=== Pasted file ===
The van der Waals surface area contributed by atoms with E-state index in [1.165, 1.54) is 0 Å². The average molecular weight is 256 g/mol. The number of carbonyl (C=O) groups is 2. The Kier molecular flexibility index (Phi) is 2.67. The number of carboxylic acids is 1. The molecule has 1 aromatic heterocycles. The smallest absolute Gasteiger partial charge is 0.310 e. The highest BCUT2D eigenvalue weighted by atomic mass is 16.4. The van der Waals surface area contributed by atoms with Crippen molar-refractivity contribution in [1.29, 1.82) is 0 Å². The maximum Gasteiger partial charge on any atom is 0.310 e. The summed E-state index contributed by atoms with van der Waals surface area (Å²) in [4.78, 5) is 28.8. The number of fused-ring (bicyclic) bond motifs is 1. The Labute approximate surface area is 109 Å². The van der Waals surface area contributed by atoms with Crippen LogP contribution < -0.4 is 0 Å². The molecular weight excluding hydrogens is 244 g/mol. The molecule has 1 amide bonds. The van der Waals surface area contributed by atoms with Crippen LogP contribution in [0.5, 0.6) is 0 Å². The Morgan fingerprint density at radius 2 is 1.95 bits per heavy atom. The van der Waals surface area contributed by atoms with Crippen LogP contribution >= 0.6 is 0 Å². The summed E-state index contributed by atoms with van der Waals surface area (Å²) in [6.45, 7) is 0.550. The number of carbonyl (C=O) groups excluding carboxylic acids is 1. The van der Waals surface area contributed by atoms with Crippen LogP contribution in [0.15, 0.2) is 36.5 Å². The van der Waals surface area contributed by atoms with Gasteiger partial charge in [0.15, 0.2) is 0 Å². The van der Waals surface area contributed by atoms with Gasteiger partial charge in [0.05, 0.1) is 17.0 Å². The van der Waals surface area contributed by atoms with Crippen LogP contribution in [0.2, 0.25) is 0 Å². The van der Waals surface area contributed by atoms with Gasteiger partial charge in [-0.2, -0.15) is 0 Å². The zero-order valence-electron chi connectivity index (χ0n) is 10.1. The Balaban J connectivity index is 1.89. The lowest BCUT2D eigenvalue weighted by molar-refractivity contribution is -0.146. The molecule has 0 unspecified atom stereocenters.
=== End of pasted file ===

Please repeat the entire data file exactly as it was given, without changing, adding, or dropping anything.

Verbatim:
The van der Waals surface area contributed by atoms with E-state index in [1.165, 1.54) is 0 Å². The average molecular weight is 256 g/mol. The number of carbonyl (C=O) groups is 2. The Kier molecular flexibility index (Phi) is 2.67. The number of carboxylic acids is 1. The molecule has 1 aromatic heterocycles. The smallest absolute Gasteiger partial charge is 0.310 e. The highest BCUT2D eigenvalue weighted by atomic mass is 16.4. The van der Waals surface area contributed by atoms with Crippen molar-refractivity contribution in [1.29, 1.82) is 0 Å². The maximum Gasteiger partial charge on any atom is 0.310 e. The summed E-state index contributed by atoms with van der Waals surface area (Å²) in [4.78, 5) is 28.8. The number of fused-ring (bicyclic) bond motifs is 1. The Labute approximate surface area is 109 Å². The van der Waals surface area contributed by atoms with Crippen LogP contribution < -0.4 is 0 Å². The molecular weight excluding hydrogens is 244 g/mol. The molecule has 1 amide bonds. The van der Waals surface area contributed by atoms with Crippen LogP contribution in [0.5, 0.6) is 0 Å². The Morgan fingerprint density at radius 2 is 1.95 bits per heavy atom. The van der Waals surface area contributed by atoms with Crippen LogP contribution >= 0.6 is 0 Å². The summed E-state index contributed by atoms with van der Waals surface area (Å²) in [6.45, 7) is 0.550. The number of carbonyl (C=O) groups excluding carboxylic acids is 1. The van der Waals surface area contributed by atoms with Crippen LogP contribution in [0.15, 0.2) is 36.5 Å². The van der Waals surface area contributed by atoms with Gasteiger partial charge in [0.15, 0.2) is 0 Å². The van der Waals surface area contributed by atoms with Gasteiger partial charge in [0.05, 0.1) is 17.0 Å². The van der Waals surface area contributed by atoms with Crippen LogP contribution in [0.2, 0.25) is 0 Å². The van der Waals surface area contributed by atoms with Gasteiger partial charge in [-0.2, -0.15) is 0 Å². The zero-order valence-electron chi connectivity index (χ0n) is 10.1. The Balaban J connectivity index is 1.89. The lowest BCUT2D eigenvalue weighted by molar-refractivity contribution is -0.146. The molecule has 0 unspecified atom stereocenters.